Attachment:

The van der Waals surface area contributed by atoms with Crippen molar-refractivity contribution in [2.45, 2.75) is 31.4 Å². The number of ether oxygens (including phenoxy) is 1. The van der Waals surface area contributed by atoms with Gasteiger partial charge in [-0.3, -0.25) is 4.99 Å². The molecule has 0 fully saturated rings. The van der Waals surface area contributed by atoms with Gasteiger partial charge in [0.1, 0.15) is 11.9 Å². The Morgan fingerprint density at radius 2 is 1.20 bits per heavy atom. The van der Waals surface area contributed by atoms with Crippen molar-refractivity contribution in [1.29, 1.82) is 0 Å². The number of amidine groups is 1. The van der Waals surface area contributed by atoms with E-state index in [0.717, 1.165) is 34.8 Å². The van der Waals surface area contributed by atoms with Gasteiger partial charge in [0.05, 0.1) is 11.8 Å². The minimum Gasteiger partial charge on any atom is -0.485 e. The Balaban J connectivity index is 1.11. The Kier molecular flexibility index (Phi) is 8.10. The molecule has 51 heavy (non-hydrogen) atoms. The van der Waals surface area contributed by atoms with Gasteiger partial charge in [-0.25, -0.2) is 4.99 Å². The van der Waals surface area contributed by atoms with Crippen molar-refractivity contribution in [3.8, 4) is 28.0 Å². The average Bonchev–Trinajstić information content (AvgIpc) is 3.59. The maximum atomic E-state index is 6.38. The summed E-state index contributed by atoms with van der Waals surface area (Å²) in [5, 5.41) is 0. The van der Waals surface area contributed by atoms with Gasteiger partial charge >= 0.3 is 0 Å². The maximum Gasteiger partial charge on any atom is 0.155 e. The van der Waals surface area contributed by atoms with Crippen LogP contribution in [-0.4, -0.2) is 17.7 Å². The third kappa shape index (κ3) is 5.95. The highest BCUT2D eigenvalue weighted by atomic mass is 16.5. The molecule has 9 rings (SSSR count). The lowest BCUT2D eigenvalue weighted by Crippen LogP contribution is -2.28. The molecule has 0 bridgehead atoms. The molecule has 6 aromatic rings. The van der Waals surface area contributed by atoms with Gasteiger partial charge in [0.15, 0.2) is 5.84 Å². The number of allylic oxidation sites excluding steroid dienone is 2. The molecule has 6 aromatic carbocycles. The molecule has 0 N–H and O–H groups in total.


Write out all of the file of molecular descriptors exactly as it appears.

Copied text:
The van der Waals surface area contributed by atoms with Crippen molar-refractivity contribution in [2.45, 2.75) is 31.4 Å². The number of ether oxygens (including phenoxy) is 1. The van der Waals surface area contributed by atoms with Gasteiger partial charge in [-0.3, -0.25) is 4.99 Å². The molecule has 0 fully saturated rings. The van der Waals surface area contributed by atoms with Gasteiger partial charge in [0.1, 0.15) is 11.9 Å². The Morgan fingerprint density at radius 2 is 1.20 bits per heavy atom. The van der Waals surface area contributed by atoms with Crippen molar-refractivity contribution in [1.29, 1.82) is 0 Å². The number of amidine groups is 1. The van der Waals surface area contributed by atoms with E-state index in [0.717, 1.165) is 34.8 Å². The van der Waals surface area contributed by atoms with Gasteiger partial charge in [0.05, 0.1) is 11.8 Å². The minimum Gasteiger partial charge on any atom is -0.485 e. The Balaban J connectivity index is 1.11. The Kier molecular flexibility index (Phi) is 8.10. The molecule has 51 heavy (non-hydrogen) atoms. The van der Waals surface area contributed by atoms with Gasteiger partial charge in [-0.25, -0.2) is 4.99 Å². The van der Waals surface area contributed by atoms with Crippen molar-refractivity contribution in [3.8, 4) is 28.0 Å². The average Bonchev–Trinajstić information content (AvgIpc) is 3.59. The maximum atomic E-state index is 6.38. The summed E-state index contributed by atoms with van der Waals surface area (Å²) in [5, 5.41) is 0. The van der Waals surface area contributed by atoms with Gasteiger partial charge >= 0.3 is 0 Å². The maximum Gasteiger partial charge on any atom is 0.155 e. The van der Waals surface area contributed by atoms with Crippen LogP contribution in [-0.4, -0.2) is 17.7 Å². The third kappa shape index (κ3) is 5.95. The highest BCUT2D eigenvalue weighted by atomic mass is 16.5. The molecule has 9 rings (SSSR count). The lowest BCUT2D eigenvalue weighted by Crippen LogP contribution is -2.28. The molecule has 0 bridgehead atoms. The molecule has 6 aromatic rings. The van der Waals surface area contributed by atoms with Gasteiger partial charge in [0.15, 0.2) is 5.84 Å². The number of allylic oxidation sites excluding steroid dienone is 2. The molecule has 6 aromatic carbocycles. The molecule has 0 N–H and O–H groups in total.